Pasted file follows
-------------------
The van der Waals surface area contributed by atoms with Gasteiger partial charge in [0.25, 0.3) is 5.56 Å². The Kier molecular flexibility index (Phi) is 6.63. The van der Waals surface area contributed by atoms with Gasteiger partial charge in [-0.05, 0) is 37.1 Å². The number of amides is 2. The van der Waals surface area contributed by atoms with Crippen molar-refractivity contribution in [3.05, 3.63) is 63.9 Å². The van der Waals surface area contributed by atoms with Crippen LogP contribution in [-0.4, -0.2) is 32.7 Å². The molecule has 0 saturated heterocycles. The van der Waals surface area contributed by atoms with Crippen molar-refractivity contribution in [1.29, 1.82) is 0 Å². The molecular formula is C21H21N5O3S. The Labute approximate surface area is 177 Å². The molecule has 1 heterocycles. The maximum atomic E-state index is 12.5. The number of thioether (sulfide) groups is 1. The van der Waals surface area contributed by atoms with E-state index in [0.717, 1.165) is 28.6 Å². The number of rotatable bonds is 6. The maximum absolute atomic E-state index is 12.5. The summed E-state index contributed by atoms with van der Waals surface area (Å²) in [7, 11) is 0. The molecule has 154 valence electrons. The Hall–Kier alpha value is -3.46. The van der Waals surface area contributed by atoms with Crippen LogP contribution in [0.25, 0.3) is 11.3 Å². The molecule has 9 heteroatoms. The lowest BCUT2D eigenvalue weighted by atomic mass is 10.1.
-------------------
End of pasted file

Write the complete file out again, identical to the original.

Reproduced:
The van der Waals surface area contributed by atoms with Gasteiger partial charge in [0.25, 0.3) is 5.56 Å². The Kier molecular flexibility index (Phi) is 6.63. The van der Waals surface area contributed by atoms with Gasteiger partial charge in [-0.05, 0) is 37.1 Å². The number of amides is 2. The van der Waals surface area contributed by atoms with Crippen molar-refractivity contribution in [3.05, 3.63) is 63.9 Å². The van der Waals surface area contributed by atoms with Crippen LogP contribution in [-0.4, -0.2) is 32.7 Å². The molecule has 0 saturated heterocycles. The van der Waals surface area contributed by atoms with Crippen molar-refractivity contribution in [1.29, 1.82) is 0 Å². The molecular formula is C21H21N5O3S. The Labute approximate surface area is 177 Å². The molecule has 1 heterocycles. The maximum atomic E-state index is 12.5. The number of thioether (sulfide) groups is 1. The van der Waals surface area contributed by atoms with E-state index in [0.717, 1.165) is 28.6 Å². The number of rotatable bonds is 6. The maximum absolute atomic E-state index is 12.5. The summed E-state index contributed by atoms with van der Waals surface area (Å²) in [7, 11) is 0. The molecule has 154 valence electrons. The Hall–Kier alpha value is -3.46. The van der Waals surface area contributed by atoms with Crippen LogP contribution in [0.25, 0.3) is 11.3 Å². The molecule has 9 heteroatoms. The lowest BCUT2D eigenvalue weighted by atomic mass is 10.1.